Last week the Islamic State of Iraq and Syria, the militant group better known as ISIS, took a brief timeout from overtaking cities in Iraq to call for the death of Kuwaiti-American comic creator Naif Al-Mutawa. They claimed on Twitter that his series The 99 is “slanderous to Islam” and that “there is no good [for] us if he remains alive for over three days.”
It’s hardly a surprise that The 99 would raise the ire of groups like ISIS, since Al-Mutawa’s goal in creating the comics was to “take back Islam from its hostage takers,” the violent extremists who distort the faith in the eyes of much of the world. Each character in the series represents one of the 99 Virtues of Allah listed in the Koran, including generosity, mercy, wisdom, strength, and courage. Al-Mutawa wanted to stress how these are universal virtues as well, so his heroes come from 99 different countries and are not exclusively Muslim. Some of the women choose to wear hijab or niqab, while others leave their heads uncovered. Al-Mutawa’s project, which began in 2007 and also spawned an animated TV series, already ran into controversy earlier this year when Saudi clerics issued a fatwa calling it “evil work that needs to be shunned.” But while the TV series was banned in Saudi Arabia, that fatwa did not rise to the level of calling for Al-Mutawa’s head.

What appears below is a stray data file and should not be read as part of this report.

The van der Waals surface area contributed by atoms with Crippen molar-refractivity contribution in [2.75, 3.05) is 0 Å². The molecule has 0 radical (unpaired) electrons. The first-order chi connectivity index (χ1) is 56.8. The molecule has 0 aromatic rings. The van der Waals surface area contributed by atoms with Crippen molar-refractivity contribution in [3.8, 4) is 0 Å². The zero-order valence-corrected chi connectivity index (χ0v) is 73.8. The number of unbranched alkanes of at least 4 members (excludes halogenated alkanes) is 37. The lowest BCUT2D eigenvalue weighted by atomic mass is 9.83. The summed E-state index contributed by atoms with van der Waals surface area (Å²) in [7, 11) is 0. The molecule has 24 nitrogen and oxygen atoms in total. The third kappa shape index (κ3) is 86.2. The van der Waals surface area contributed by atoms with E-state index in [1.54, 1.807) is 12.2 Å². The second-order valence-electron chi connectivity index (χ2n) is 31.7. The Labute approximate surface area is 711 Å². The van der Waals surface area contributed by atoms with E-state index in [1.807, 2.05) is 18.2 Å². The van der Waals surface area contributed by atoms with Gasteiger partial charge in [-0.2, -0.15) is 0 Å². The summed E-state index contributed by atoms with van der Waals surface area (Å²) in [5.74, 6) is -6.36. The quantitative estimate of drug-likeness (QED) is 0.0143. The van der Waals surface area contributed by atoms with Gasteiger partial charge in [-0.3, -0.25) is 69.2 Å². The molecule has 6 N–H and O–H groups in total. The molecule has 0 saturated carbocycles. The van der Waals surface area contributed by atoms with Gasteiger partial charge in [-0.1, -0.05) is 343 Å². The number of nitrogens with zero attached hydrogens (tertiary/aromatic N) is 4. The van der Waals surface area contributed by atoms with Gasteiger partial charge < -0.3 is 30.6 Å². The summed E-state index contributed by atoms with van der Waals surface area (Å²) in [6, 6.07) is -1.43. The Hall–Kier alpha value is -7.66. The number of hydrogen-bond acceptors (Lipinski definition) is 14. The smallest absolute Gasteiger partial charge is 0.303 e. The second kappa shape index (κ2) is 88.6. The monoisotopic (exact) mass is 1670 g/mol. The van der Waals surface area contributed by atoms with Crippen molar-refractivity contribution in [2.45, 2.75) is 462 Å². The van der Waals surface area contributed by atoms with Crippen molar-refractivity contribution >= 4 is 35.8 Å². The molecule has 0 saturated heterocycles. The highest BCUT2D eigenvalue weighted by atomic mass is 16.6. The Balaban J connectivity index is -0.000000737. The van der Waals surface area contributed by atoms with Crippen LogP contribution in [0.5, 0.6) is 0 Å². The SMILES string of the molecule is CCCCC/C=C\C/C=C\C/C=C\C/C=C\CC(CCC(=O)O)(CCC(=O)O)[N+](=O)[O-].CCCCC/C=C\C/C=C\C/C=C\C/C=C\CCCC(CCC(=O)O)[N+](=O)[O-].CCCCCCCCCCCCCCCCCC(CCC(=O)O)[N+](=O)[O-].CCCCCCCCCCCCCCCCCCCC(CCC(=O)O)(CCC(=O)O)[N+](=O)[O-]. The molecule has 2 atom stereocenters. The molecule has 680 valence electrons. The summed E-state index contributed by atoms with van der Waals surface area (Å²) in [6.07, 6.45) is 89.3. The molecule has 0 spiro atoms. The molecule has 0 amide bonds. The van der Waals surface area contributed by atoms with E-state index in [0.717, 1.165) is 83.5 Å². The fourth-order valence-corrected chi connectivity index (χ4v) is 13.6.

For his part Al-Mutawa, a clinical psychologist who divides his time between Kuwait City and New York, said that he takes the threat seriously but is not deterred. According to the Kuwait Times, he said on Twitter that he will take legal action for the death threats but “I really do not believe in ISIL and Qaeda… I don’t care about them.” Meanwhile he has received an outpouring of support on social media, including from Ms. Marvel author G. Willow Wilson. CBLDF gladly joins that chorus, offering kudos to Al-Mutawa for standing strong against intimidation!
Contributing Editor Maren Williams is a reference librarian who enjoys free speech and rescue dogs.